Postdisaster interdependent built environment recovery efforts and the effects of governmental plans: Case analysis using system dynamics

Sungjoo Hwang, Moonseo Park, Hyun Soo Lee, Sanghyun Lee, Hyunsoo Kim

Research output: Contribution to journalArticlepeer-review

34 Scopus citations


Because diverse functional losses of the overall built environment (e.g., buildings, industrial facilities, and civil infrastructure) from a disaster event cause tremendous inconveniences to refugees, it is essential to implement swift recovery plans. However, in a postdisaster recovery situation, when resources and time are severely limited, there exist difficulties in implementing appropriate plans. These difficulties are attributable to a lack of comprehensive understanding of the overall recovery processes, caused by associated interdependency among the functions of a facility/infrastructure and the dynamic features of multiple recovery efforts. Thus, this research develops a system dynamics (SD) model to understand overall recovery efforts in the whole region from a holistic perspective. Based on an actual disaster case (the 2011 earthquake of Tohoku), this research conducts a case study to analyze the effectiveness of governmental plans. The simulation results show that governmental plans primarily aimed at recovering the daily lives of populations may not always be helpful for rapid restoration operations. The findings also suggest that considering the associated interdependency among built environment functions in recovery planning is key to supporting not only the rapid functional recovery of the facilities but also the improvement of poor restoration work environments. In this situation, the timely uses of preplanned and government-centered recovery programs (e.g., temporary housing and temporary debris movement) can be more effective with a comprehensive understanding of dynamic features in interdependent and multiple recovery efforts. Further, it is expected that these analytical capabilities have the potential to support recovery planners both in developing effective special recovery programs and in providing improved institutional strategies. Policy implications and lessons learned from a past recovery case can also be helpful in providing specific guidelines for future disaster recovery planning.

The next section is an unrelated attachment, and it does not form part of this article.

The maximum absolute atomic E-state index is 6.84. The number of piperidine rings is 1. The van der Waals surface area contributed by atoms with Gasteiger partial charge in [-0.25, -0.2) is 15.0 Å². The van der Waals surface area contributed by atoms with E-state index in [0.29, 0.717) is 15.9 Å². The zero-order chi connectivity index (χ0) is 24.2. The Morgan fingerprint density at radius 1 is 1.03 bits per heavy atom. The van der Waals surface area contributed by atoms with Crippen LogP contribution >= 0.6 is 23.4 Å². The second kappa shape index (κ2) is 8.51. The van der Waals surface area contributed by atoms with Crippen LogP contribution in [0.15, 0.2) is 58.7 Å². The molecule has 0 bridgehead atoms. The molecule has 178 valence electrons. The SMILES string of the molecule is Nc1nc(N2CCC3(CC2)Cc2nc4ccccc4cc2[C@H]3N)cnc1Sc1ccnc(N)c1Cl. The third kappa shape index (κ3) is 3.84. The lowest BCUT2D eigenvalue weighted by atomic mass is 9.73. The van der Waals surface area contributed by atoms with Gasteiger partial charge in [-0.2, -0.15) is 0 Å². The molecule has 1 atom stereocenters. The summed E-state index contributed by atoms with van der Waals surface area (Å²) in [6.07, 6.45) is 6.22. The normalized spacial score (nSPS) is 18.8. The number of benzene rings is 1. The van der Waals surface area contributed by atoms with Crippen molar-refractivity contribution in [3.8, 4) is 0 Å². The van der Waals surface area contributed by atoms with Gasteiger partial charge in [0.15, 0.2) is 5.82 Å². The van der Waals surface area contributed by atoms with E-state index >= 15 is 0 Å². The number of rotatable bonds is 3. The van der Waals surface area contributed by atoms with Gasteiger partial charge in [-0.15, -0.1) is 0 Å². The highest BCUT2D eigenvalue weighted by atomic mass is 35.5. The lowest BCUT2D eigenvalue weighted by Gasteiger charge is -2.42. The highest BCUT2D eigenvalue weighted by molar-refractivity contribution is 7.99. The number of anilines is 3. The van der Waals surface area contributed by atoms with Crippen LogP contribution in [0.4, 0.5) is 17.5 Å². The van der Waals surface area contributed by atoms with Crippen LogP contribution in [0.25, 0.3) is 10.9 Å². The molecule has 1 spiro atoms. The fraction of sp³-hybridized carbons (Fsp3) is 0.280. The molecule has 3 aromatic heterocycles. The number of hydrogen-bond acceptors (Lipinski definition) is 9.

Original languageEnglish
JournalJournal of Construction Engineering and Management
Issue number3
StatePublished - 1 Mar 2015

Bibliographical note

Publisher Copyright:
© 2014 American Society of Civil Engineers.


  • Case studies
  • Computer-aided simulation
  • Disaster recovery
  • Dynamic analysis
  • Project planning and design
  • Rehabilitation


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